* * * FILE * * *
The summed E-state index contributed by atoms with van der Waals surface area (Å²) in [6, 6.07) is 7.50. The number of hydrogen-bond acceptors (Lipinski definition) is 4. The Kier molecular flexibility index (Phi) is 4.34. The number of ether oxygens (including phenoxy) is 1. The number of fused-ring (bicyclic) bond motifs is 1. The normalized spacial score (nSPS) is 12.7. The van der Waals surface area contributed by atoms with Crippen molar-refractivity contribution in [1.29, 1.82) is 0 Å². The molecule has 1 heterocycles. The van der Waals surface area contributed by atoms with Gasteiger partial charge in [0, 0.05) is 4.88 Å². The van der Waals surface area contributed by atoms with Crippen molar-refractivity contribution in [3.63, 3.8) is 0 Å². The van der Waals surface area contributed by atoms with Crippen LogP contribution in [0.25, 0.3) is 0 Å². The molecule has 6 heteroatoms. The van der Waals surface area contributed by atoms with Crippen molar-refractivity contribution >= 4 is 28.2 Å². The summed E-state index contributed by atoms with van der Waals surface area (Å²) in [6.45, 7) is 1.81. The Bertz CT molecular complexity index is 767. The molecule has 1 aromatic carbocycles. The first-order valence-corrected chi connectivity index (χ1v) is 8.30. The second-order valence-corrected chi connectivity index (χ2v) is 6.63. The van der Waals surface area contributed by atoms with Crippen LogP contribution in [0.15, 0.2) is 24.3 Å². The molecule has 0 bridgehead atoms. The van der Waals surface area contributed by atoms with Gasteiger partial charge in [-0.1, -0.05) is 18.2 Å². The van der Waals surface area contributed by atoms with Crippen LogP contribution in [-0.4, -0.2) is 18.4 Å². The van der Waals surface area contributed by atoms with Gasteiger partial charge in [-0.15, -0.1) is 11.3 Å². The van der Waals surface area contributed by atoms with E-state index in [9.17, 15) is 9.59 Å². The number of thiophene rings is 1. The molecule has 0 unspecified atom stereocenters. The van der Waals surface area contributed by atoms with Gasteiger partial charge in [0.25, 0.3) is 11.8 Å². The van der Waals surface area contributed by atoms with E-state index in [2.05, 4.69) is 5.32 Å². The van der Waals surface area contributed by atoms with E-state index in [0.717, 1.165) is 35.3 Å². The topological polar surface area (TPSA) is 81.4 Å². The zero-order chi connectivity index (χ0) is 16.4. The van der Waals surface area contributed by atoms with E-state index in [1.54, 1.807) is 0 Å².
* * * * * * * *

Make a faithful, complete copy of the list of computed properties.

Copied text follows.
The summed E-state index contributed by atoms with van der Waals surface area (Å²) in [6, 6.07) is 7.50. The number of hydrogen-bond acceptors (Lipinski definition) is 4. The Kier molecular flexibility index (Phi) is 4.34. The number of ether oxygens (including phenoxy) is 1. The number of fused-ring (bicyclic) bond motifs is 1. The normalized spacial score (nSPS) is 12.7. The van der Waals surface area contributed by atoms with Crippen molar-refractivity contribution in [1.29, 1.82) is 0 Å². The molecule has 1 heterocycles. The van der Waals surface area contributed by atoms with Gasteiger partial charge in [0, 0.05) is 4.88 Å². The van der Waals surface area contributed by atoms with Crippen molar-refractivity contribution in [3.63, 3.8) is 0 Å². The van der Waals surface area contributed by atoms with Crippen LogP contribution in [0.25, 0.3) is 0 Å². The molecule has 6 heteroatoms. The van der Waals surface area contributed by atoms with Crippen molar-refractivity contribution >= 4 is 28.2 Å². The summed E-state index contributed by atoms with van der Waals surface area (Å²) in [6.45, 7) is 1.81. The Bertz CT molecular complexity index is 767. The molecule has 1 aromatic carbocycles. The first-order valence-corrected chi connectivity index (χ1v) is 8.30. The second-order valence-corrected chi connectivity index (χ2v) is 6.63. The van der Waals surface area contributed by atoms with Crippen LogP contribution in [0.15, 0.2) is 24.3 Å². The molecule has 0 bridgehead atoms. The van der Waals surface area contributed by atoms with Gasteiger partial charge in [-0.1, -0.05) is 18.2 Å². The van der Waals surface area contributed by atoms with Crippen LogP contribution in [-0.4, -0.2) is 18.4 Å². The van der Waals surface area contributed by atoms with Gasteiger partial charge in [-0.15, -0.1) is 11.3 Å². The van der Waals surface area contributed by atoms with E-state index in [9.17, 15) is 9.59 Å². The number of thiophene rings is 1. The molecule has 0 unspecified atom stereocenters. The van der Waals surface area contributed by atoms with Gasteiger partial charge in [0.25, 0.3) is 11.8 Å². The van der Waals surface area contributed by atoms with E-state index in [2.05, 4.69) is 5.32 Å². The van der Waals surface area contributed by atoms with E-state index in [0.717, 1.165) is 35.3 Å². The topological polar surface area (TPSA) is 81.4 Å². The zero-order chi connectivity index (χ0) is 16.4. The van der Waals surface area contributed by atoms with E-state index in [1.54, 1.807) is 0 Å².